Musharraf now a civilian president
ISLAMABAD, Pakistan -- Pervez Musharraf was sworn in as the civilian president of Pakistan Thursday, one day after resigning as head of the nation's military.
Musharraf, wearing a suit instead of a uniform at his swearing-in at the presidential palace in Islamabad, called for "political reconciliation," the BBC reported.
He faces intense political pressures both within Pakistan, with two former premiers looking to wrest power from him, and internationally, as the United States pushes him to move toward democracy and lift the emergency rule he invoked this month.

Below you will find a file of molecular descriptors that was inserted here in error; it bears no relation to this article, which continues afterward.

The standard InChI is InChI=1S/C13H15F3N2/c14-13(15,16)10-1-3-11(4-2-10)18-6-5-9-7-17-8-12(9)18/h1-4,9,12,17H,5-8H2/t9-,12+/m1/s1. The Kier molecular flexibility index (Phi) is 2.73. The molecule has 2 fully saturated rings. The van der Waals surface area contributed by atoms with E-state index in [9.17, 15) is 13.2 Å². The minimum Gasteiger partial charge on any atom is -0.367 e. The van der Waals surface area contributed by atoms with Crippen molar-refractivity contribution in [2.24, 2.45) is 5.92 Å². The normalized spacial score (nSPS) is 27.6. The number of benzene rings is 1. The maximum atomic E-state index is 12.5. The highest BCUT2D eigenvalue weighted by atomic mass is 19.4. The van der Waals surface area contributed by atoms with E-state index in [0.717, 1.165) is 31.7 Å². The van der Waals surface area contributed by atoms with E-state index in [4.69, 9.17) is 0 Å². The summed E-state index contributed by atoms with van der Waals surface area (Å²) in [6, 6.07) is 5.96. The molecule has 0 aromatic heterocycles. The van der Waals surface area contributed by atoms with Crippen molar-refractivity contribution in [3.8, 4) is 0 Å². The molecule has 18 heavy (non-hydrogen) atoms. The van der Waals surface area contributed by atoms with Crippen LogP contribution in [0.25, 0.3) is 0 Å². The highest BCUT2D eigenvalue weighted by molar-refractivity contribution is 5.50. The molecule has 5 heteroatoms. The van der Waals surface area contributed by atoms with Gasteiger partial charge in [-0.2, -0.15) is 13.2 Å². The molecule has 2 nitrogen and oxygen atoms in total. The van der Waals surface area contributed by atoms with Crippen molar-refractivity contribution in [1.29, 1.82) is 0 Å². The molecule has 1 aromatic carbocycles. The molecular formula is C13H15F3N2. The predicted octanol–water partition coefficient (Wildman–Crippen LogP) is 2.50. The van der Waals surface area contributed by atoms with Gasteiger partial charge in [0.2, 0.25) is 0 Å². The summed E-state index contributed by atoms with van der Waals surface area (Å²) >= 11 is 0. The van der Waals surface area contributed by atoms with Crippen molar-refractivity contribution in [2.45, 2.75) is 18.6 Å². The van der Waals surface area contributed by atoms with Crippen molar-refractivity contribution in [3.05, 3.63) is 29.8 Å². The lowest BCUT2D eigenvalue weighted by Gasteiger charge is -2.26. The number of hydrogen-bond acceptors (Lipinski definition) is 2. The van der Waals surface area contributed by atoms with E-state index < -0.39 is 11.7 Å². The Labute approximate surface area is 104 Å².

Musharraf claimed he has no problem with the return of exiled opposition leaders Benazir Bhutto and Nawaz Sharif to Pakistan. "I personally feel this is good for the political reconciliation I have spoken of," he said.
Musharraf also insisted parliamentary elections would be held in January "come hell or high water."
Musharraf called his switch from military to civilian leader "a historic day" and "a milestone in Pakistan's transition to democracy," the BBC reported. The oath he took called on him to "preserve, protect and defend the constitution."
"They will not be derailed," he said, adding that the polls would be free and fair and open for monitoring by international observers.
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